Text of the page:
Looper is About Good Parenting

It’s been a while. I’m sorry about that. Writing about hospital staffing policies takes a lot out of you.

Anyway, I saw Looper this past weekend. It was fantastic. Go see it. The theories of time travel used during the movie were ambiguous, but, as Bruce Willis said in the movie, if you’re going to talk time travel theories you’d be diagramming for hours (with straws). What I’d like to talk about is loops in society and how parenting breaks that. For the purposes of this post, “loops” is a replacement for the word “cycle.”

As always, spoilers ahead.

(c) 2012 Sony Pictures

“Time travel isn’t invented yet. But in thirty years, it will be,” says Joe, our main character. But time travel is illegal, so it’s only used by the mob, and even then they use it to kill. Send someone to the past, they die, the body is disposed of, and authorities of the future will never find who they’re looking for. A Looper is that person in the past that does the killing and the disposing of the body. They’re well paid in solid silver. However, as a Looper, you have to come to terms with the fact that you’ll one day kill your future self. This is what’s called “closing the loop” and it marks your retirement as a Looper. Once you close the loop, you’re paid in multiple gold bars, and you can spend the next thirty years enjoying yourself before you’re hunted down by the mob.

Looper explores the underworld of the only big city in Kansas. Despite the occasional flash of big bucks, most of the city is overridden with vagrants and hobos. And even then, the rich don’t seem to have it much better–at least for my tastes. I’m not someone to go out partying, dripping drugs into my eyes, and falling for a stripper who doesn’t really believe your feelings for her. For the most part, our main character Joe is stuck in that lifestyle. Even after he closes the loop and moves to China, he still gets involved with the mob and crime and drugs. He breaks free with the help of his wife, who cleans him up and starts a life with him. And it’s because of her that he breaks the cycle when the mob comes a-calling. His ultimate goal: to kill The Rainmaker–the big mob boss that single-handedly takes over multiple crime syndicates. This person is so mysterious you only know that they’re maybe closing the loops because it’s rumored they watched their mother die. But you ultimately know nothing else.

Mothers. The majority of the characters in this movie will say that they hardly remember their mothers. The first instance comes with Seth when he lets his future self run because he was singing a lullaby (let’s not talk about that scene anymore). We see it again when Joe is with his dancer/prostitute/girlfriend (named Suzie) and just wants her to run her fingers through his hair, which is the only thing Joe can remember about his mother. Abe tells Joe he knew Joe’s story the moment he looked at him, orphaned and falling into the wrong crowd. The Rainmaker is rumored to have watched his mother die, as I previously noted.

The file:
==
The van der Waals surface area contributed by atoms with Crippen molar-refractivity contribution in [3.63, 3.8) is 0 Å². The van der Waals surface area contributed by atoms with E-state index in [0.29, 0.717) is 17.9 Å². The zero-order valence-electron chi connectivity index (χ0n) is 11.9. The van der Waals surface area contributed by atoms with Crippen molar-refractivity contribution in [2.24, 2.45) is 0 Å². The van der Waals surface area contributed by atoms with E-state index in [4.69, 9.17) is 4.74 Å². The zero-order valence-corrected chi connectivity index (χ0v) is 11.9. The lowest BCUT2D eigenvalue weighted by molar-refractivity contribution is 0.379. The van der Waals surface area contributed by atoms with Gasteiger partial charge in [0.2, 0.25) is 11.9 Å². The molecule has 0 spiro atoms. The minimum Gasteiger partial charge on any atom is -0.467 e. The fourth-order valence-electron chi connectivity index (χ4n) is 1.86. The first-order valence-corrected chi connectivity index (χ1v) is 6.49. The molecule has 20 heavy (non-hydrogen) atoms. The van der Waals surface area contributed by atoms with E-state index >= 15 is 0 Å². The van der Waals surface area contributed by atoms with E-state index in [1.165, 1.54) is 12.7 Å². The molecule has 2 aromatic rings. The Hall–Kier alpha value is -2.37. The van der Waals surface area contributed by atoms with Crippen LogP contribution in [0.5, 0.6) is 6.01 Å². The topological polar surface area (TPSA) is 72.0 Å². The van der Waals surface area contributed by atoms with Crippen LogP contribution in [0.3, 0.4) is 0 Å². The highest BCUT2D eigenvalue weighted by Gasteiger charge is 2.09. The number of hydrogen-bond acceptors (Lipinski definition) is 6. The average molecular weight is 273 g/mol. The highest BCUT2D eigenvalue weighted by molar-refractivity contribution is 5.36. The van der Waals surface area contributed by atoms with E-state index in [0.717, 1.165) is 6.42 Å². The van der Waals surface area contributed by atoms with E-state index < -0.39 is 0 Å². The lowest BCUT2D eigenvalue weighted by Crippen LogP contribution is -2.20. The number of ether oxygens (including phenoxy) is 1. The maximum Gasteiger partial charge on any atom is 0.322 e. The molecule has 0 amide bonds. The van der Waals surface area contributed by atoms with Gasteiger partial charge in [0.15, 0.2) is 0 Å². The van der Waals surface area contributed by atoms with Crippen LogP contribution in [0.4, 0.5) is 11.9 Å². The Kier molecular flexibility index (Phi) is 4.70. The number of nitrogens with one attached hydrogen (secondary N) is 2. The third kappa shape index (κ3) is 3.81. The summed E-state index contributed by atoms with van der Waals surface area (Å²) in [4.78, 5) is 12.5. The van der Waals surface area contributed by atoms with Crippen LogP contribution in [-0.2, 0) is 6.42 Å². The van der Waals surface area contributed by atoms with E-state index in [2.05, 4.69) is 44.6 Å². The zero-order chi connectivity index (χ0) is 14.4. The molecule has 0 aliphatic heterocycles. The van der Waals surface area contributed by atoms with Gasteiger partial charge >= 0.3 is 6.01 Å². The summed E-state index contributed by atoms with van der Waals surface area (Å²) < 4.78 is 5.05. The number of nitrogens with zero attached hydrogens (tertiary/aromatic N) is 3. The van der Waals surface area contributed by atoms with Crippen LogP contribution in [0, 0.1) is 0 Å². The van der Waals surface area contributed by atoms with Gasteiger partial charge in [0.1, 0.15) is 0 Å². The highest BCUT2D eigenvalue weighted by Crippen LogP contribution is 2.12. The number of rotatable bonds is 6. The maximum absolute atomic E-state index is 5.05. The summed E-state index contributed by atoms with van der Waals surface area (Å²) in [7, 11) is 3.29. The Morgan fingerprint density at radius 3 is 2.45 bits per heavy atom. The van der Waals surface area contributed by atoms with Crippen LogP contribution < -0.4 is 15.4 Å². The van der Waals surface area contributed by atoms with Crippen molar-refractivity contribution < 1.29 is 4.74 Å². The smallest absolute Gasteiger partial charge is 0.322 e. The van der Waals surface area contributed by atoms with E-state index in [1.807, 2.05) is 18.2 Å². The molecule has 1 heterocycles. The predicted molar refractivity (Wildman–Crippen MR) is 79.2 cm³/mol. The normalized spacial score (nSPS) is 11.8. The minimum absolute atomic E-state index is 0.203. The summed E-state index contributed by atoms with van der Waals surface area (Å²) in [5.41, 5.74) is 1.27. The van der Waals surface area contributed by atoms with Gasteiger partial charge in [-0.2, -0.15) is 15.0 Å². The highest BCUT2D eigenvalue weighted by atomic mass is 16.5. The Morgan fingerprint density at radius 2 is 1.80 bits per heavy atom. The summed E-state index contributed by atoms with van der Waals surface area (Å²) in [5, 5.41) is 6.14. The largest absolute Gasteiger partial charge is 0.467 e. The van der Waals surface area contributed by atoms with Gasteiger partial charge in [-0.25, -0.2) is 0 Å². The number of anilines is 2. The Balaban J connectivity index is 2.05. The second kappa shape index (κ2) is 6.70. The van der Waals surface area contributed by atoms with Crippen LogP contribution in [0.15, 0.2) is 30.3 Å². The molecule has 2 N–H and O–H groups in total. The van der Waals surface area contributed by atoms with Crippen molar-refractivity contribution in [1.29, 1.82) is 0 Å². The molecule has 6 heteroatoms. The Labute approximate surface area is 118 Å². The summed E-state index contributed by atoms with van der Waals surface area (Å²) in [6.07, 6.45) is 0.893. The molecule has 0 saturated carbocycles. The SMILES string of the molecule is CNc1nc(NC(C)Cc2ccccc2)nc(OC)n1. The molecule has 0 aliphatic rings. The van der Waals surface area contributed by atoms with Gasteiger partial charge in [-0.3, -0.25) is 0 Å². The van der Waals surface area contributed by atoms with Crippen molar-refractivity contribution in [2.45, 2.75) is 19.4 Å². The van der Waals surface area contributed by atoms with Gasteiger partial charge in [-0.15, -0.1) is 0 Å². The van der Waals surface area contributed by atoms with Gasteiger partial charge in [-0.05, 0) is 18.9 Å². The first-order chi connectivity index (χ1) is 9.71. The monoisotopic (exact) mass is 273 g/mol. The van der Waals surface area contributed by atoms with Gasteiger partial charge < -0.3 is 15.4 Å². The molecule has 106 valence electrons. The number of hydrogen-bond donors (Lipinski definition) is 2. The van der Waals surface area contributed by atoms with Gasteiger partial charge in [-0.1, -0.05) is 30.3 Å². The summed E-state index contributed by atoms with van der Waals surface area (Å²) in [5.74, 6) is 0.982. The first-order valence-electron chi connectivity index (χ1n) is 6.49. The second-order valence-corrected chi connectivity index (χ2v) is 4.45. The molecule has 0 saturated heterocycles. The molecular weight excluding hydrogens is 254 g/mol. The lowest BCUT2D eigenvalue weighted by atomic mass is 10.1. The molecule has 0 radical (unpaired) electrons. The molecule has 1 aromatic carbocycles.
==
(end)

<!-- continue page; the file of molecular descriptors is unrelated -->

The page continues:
And then Joe meets Sara. Sara used to live the “high life” in the big city, but then she had a child. A few years later, she lives in a farm house growing sugar cane doing her darnest to just be there for her son.

Emily Blunt as Sara hugging her son

The loops break with parents. Here is the proof.

FIRST. Old Joe gets away. We know this is not supposed to happen because immediately after we see him get away, we see how his life should have progressed. He’s SUPPOSED to kill his future self, move to China, continue his life of drugs, meet his wife, get clean, and start talking about babies. Old Joe’s Wife (she has no name on IMDB) wants a baby, and Old Joe wants to give this to her. But the mob comes, kills Old Joe’s Wife, and takes Old Joe to the time machine. That’s when Old Joe decides he wants his life to be a little different, which is how the first loop breaks.

SECOND. Sara wants to be there for her son. She sees all these people growing up without their mothers and she thinks that if someone grows up WITH their mother, then maybe they won’t turn out so bad. Which is why she’s in the country raising her son instead of the city. As it happens, the kid turns out to be this mysterious Rainmaker, and the only thing between this kid and being the God of All Crime is Sara. Except we know mothers haven’t been physically present this entire movie, so Sara’s existence hangs in the balance.

But perhaps the actual Breaker of Loops is Joe. He breaks the cycle by escaping his own death because he wants to grant his wife her one wish to be a mother. Then he breaks the bigger cycle so Sara and her son can actually have a life together. Or does he do that before he escapes his death? Let’s diagram this with straws for a few hours.


Discussion Question: On a scale of “nonplussed” to “lost sleep for a week,” how perturbed are you by Seth’s fate?



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